The horror stories of the enslavement of Africans have often been told. There are also tales of triumph in the face of overwhelming odds.
Many born in servitude and forced to exist as classless citizens rose to prominence by dint of hard work, commitment to self-improvement and often a willingness to compromise.
His is not a name frequently mentioned in the month of February when the struggles and achievements of those of African origin are highlighted. But Ignatius Sancho’s story is one that is compelling.
Sancho was reportedly born in 1729 aboard a slave ship, and by the time of his death 51 years later, had become the first known black Briton to vote in a British election. He gained fame in his lifetime and after his death when his letters –– The Letters Of The Late Ignatius Sancho, An African –– were edited and published, providing one of the earliest accounts of the African Holocaust or the Maafa, written in English by an African.
Sancho’s mother died in the Spanish colony of New Granada, and his father committed suicide rather than live the harsh life aboard a slaver vessel. Sancho was baptized Ignatius and brought to England at the age of two to three sisters in Greenwich. The three women added “Sancho” to his name, after Don Quixote’s companion.
His life with them was unhappy, as they often psychologically abused him by threatening to return him to plantation slavery.
Fortunately, as a child he accidentally met the Duke of Montagu who lived on Blackheath. The duke, quite impressed by Sancho’s intellect, frankness and lively spirit, would often take him home and not only encouraged him to read, but also lent him books from his personal library.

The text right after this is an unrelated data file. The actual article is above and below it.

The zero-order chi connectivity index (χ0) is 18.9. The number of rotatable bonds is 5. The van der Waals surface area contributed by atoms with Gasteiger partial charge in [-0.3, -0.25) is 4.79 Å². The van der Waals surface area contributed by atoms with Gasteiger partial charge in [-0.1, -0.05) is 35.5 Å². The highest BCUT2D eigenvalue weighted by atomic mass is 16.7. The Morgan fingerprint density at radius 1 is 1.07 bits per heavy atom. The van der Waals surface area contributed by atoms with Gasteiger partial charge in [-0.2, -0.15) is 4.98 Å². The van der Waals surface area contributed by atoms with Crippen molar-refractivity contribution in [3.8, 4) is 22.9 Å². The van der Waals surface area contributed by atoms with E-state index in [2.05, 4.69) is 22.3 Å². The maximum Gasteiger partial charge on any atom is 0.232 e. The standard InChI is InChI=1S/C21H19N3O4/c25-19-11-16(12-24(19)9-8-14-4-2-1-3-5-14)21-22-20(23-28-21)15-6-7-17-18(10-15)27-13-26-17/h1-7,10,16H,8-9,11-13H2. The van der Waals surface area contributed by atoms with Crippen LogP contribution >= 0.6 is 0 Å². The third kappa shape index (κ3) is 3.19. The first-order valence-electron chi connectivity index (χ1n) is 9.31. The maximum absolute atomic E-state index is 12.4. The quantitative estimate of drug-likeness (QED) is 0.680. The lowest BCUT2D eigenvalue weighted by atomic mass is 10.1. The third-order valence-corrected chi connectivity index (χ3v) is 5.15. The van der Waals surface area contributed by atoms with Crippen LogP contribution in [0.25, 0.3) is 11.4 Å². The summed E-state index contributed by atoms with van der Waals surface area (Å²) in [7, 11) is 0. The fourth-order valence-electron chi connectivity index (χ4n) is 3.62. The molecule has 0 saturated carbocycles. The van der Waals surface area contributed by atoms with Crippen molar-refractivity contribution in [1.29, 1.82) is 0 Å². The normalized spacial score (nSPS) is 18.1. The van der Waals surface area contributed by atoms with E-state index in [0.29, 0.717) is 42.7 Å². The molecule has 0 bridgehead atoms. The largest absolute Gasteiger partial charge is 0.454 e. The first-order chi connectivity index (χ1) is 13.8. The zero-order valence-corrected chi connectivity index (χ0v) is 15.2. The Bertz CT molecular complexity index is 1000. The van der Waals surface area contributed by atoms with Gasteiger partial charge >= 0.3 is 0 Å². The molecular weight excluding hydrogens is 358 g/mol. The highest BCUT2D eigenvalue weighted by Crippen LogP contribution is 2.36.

When life in Greenwich became unbearable, Sancho ran away, seeking help from the now widowed Duchess of Montagu. She at first turned him away, but on learning he intended to shoot himself rather than return to his previous situation, she took him into her household as a butler until her death, “when he found himself, by Her Grace’s bequest and his own economy, possessed of £70 in money, and an annuity of £30”.
Sancho at first squandered his money on gambling and women. He even attempted acting, playing Othello and Oroonoko, two staple black characters of the 18th century stage, but a speech impediment aborted his success there.
When he lost his clothes at gambling, he reformed his life and married a West Indian woman named Anne Osborne, and became a devoted husband and father to his six children: Frances Joanna (1761-1815), Ann Alice (1763-1805), Elizabeth Bruce (1766-1837), Jonathan William (1768-1770), Lydia (1771-1776), Katherine Margaret (1773-1779) and William Leach Osborne
Anne and Ignatius were married on December 17, 1758, in St Margaret’s Church, Westminster. Sancho affectionately referred to his family as “the hen and chicks”, the “Sanchonets and Sanchonettas”. Sancho loved his wife and nearly always appended his wife’s greetings to his letters.
To one friend he wrote on September 15, 1770, that he hoped “Mrs Sancho will be as good as her word, and soon pay you a visit. I will trust her with you though she is the treasure of my soul”. In another, written on October 11, 1772 , he shared that he was “heartily tired of the country. The truth is Mrs Sancho and the girls are in town. I am not ashamed to own that I love my wife –– I hope to see you married and as foolish”.
Around the time of the birth of their third child, Sancho became a valet to the George Montagu, First Duke of Montagu of the second creation, son-in-law of his earlier patron. He remained there until 1773. It was in 1768, that Sancho’s portrait was painted by Thomas Gainsborough at the same time as the Duchess of Montagu sat for her portrait.